BEAR THE BRUNT

Women hardest hit by climate change — UN report

Hordes of women trek a dozen kilometres in search of water, food and firewood

In Summary

• An increase in gender-based violence following climate-induced disasters was mentioned across the submissions.

• “Notably, child marriage, which is considered an act of GBV, has been observed in various communities in different countries and regions," the report says.

Residents of Kibish subcounty after receiving food donated by the county government.
BEAR THE BRUNT: Residents of Kibish subcounty after receiving food donated by the county government.
Image: HESBORN ETYANG

Women are most affected by the adverse effects of climate change compared to men, a UN report says.

Every day, hordes of women trek a dozen kilometres in search of water, food and firewood.

The conditions are exacerbated by droughts, floods and rising sea-levels.

This is according to a report by the UN titled ‘Dimensions and examples of the gender-differentiated impacts of climate change, the role of women as agents of change and opportunities for women.’

The UN Framework Convention on Climate Change prepared the report based on submissions from parties to the convention and observer organisations.

Also, a review of the Working Groups II and III to the Sixth Assessment Report of the Intergovernmental Panel on Climate Change.

Kenya, which is a party to the UNFCC Convention, also made submissions.

An increase in gender-based violence following climate-induced disasters was mentioned across the submissions.

The report says increased gender-based violence reduces the adaptive capacity and resilience of women and girls, weakening future communities’ resilience to climate change impacts.

“Notably, child marriage, which is considered an act of gender-based violence, has been observed in various communities in different countries and regions.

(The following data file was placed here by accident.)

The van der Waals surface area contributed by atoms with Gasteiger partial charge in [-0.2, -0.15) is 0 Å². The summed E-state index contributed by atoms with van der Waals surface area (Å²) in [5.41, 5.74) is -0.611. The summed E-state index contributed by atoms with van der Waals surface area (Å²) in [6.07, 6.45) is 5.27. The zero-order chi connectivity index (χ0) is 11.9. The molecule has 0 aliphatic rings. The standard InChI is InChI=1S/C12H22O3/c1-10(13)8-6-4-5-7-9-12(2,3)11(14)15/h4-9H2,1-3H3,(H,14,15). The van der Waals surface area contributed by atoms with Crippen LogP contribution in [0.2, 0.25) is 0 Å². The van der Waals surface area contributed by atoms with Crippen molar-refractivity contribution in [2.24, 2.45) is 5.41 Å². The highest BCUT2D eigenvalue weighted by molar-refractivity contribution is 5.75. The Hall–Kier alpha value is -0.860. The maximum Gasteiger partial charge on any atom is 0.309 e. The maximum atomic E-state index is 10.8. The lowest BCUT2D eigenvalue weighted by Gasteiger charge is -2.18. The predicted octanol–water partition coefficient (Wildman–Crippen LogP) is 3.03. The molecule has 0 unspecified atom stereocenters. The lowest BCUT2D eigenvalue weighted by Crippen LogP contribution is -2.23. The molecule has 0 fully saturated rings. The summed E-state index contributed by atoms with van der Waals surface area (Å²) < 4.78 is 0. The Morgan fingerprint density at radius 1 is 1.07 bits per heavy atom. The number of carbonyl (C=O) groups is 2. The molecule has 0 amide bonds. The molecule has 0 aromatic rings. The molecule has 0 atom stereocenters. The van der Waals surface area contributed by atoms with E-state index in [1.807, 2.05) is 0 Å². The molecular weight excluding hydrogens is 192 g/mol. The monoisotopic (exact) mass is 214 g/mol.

"The practice is seen in Bangladesh, Ethiopia and Kenya as an avenue to secure funds or assets and a coping mechanism in the event of a disaster,” it says.

The report further said all submissions noted that extreme weather events due to climate change disproportionately affect women and girls and their ability to perform their everyday tasks.

This it says, partly explains why some girls are forced to drop out of school.

“The tasks of collecting firewood and water in some countries, which traditionally fall to women and girls, are heavily affected by adverse climate change impacts.

"It forces women and girls to travel further from their homes to complete the tasks and provide for their families. The longer journeys increase their exposure to gender-based violence outside the home,” the report says.

It also highlights the interplay of gender and social norms resulting in women experiencing greater vulnerability to the impacts of climate change than men.

The report further emphasises the significant role that women and marginalised groups can play in mitigating and adapting to climate change.

It also discusses how providing opportunities for women and marginalised groups to participate in decision-making can contribute to the development and implementation of efficient and long-lasting climate-resilient policies.

The report provides examples of ongoing initiatives and projects and emphasises on the importance of continued efforts in this regard.